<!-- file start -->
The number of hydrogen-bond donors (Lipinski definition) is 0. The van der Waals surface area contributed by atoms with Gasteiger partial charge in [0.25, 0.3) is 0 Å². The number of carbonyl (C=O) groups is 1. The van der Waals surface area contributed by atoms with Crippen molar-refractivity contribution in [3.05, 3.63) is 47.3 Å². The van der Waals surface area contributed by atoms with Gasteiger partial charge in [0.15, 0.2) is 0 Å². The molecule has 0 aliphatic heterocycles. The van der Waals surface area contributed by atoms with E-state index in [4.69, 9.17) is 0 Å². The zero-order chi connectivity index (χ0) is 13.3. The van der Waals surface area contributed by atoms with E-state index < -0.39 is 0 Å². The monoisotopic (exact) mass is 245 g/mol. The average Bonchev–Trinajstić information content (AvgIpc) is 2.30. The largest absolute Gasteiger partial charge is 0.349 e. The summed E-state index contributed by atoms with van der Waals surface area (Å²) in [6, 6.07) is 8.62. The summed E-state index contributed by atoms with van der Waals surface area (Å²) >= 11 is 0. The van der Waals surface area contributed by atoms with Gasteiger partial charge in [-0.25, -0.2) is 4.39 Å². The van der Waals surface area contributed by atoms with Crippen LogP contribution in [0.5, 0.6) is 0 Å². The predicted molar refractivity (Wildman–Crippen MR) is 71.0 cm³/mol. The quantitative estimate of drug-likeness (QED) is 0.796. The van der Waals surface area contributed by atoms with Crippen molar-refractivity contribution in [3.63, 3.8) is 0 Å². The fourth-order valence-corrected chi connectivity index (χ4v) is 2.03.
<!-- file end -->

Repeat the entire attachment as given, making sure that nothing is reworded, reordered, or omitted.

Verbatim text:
The number of hydrogen-bond donors (Lipinski definition) is 0. The van der Waals surface area contributed by atoms with Gasteiger partial charge in [0.25, 0.3) is 0 Å². The number of carbonyl (C=O) groups is 1. The van der Waals surface area contributed by atoms with Crippen molar-refractivity contribution in [3.05, 3.63) is 47.3 Å². The van der Waals surface area contributed by atoms with Gasteiger partial charge in [0.15, 0.2) is 0 Å². The molecule has 0 aliphatic heterocycles. The van der Waals surface area contributed by atoms with E-state index in [4.69, 9.17) is 0 Å². The zero-order chi connectivity index (χ0) is 13.3. The van der Waals surface area contributed by atoms with E-state index < -0.39 is 0 Å². The monoisotopic (exact) mass is 245 g/mol. The average Bonchev–Trinajstić information content (AvgIpc) is 2.30. The largest absolute Gasteiger partial charge is 0.349 e. The summed E-state index contributed by atoms with van der Waals surface area (Å²) in [6, 6.07) is 8.62. The summed E-state index contributed by atoms with van der Waals surface area (Å²) >= 11 is 0. The van der Waals surface area contributed by atoms with Gasteiger partial charge in [-0.25, -0.2) is 4.39 Å². The van der Waals surface area contributed by atoms with Crippen LogP contribution in [0.5, 0.6) is 0 Å². The predicted molar refractivity (Wildman–Crippen MR) is 71.0 cm³/mol. The quantitative estimate of drug-likeness (QED) is 0.796. The van der Waals surface area contributed by atoms with Crippen molar-refractivity contribution in [3.63, 3.8) is 0 Å². The fourth-order valence-corrected chi connectivity index (χ4v) is 2.03.